as illustrated in figure 5. The considered GT-system options are as follow:
1. Combined Cycle Gas Turbine, with GT coupled to a steam Rankine cycle (CCGT)
2. Regenerative GT (RGT)
3. Regenerative GT with Organic Rankine Cycle (RGT-ORC, with 1234yf working fluid)
4. Intercooled Regenerative GT (IRGT)
5. Intercooled Regenerative Reheat GT (IRRGT)
6. Isothermal Compression Regenerative GT (ICRGT)
7. Isothermal Compression Regenerative Reheat GT (ICRRGT)
8. Isothermal Compression Regenerative Isothermal Expansion GT (ICRIEGT)
Note that the efficiency and power density of the first five stated above GT-system options can be
further improved if isothermal compression and expansion are considered. In fact, the isothermal
compression maximizes the heat recovery process in the regenerator, and the isothermal expansion
maximizes the expansion work [23, 37]. To this end, isothermal compressions are considered in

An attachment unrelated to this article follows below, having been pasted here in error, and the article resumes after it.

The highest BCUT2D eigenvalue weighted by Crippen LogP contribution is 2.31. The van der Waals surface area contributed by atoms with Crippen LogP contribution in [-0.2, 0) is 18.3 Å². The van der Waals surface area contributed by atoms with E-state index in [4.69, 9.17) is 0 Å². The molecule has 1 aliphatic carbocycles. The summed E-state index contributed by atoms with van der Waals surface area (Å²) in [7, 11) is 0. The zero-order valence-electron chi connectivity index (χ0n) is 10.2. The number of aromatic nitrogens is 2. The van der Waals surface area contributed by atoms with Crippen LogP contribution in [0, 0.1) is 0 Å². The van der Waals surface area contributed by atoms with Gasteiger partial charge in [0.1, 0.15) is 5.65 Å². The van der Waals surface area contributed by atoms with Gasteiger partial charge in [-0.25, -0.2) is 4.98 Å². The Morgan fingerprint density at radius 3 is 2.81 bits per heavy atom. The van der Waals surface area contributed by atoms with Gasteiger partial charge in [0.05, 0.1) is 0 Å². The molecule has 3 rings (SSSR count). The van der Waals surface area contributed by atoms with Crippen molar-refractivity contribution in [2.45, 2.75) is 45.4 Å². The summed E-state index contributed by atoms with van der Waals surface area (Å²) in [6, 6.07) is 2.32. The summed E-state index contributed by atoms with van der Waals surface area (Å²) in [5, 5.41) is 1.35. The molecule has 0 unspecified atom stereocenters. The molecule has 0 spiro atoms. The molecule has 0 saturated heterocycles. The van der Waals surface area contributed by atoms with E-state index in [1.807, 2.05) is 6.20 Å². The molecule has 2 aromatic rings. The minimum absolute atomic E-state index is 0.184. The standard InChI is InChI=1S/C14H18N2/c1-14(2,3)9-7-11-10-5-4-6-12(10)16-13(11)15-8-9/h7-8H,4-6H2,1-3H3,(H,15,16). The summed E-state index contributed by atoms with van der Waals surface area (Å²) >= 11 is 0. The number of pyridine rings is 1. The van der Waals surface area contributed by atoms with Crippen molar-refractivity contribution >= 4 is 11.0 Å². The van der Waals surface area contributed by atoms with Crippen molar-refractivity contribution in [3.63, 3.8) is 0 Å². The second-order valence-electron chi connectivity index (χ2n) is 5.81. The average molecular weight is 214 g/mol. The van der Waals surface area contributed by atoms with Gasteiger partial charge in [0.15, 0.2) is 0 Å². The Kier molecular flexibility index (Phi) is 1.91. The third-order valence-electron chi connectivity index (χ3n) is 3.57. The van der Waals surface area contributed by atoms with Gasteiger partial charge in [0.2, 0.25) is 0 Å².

ICRGT, ICRRGT and ICRIEGT and isothermal expansion in ICRIEGT (options 6 to 8). Although
isothermal processes are technically difficult to achieve and remain currently theoretical, they are
considered in this study for comparison purposes, and to emphasize their additional benefits.
Nevertheless, many studies in the literature investigated technical options for getting close to
isothermal processes such as intercooling compression , cooling compression with water or
liquid nitrogen , reheat cycles  and multi-combustion turbine .
Fig. 5. Exergy assessment methodology for the identification of the GT-system options with reduced
exergy losses in a basic GT-system.
2.2. Energy and exergy analysis of identified potential gas-turbine
The identified GT-system options of figure 5 are assessed based on energy and exergy, in order to
prioritize these options and select the most suitable configuration. Table 1 summarizes the
simulation parameters considered in the analysis, taking into account the components technology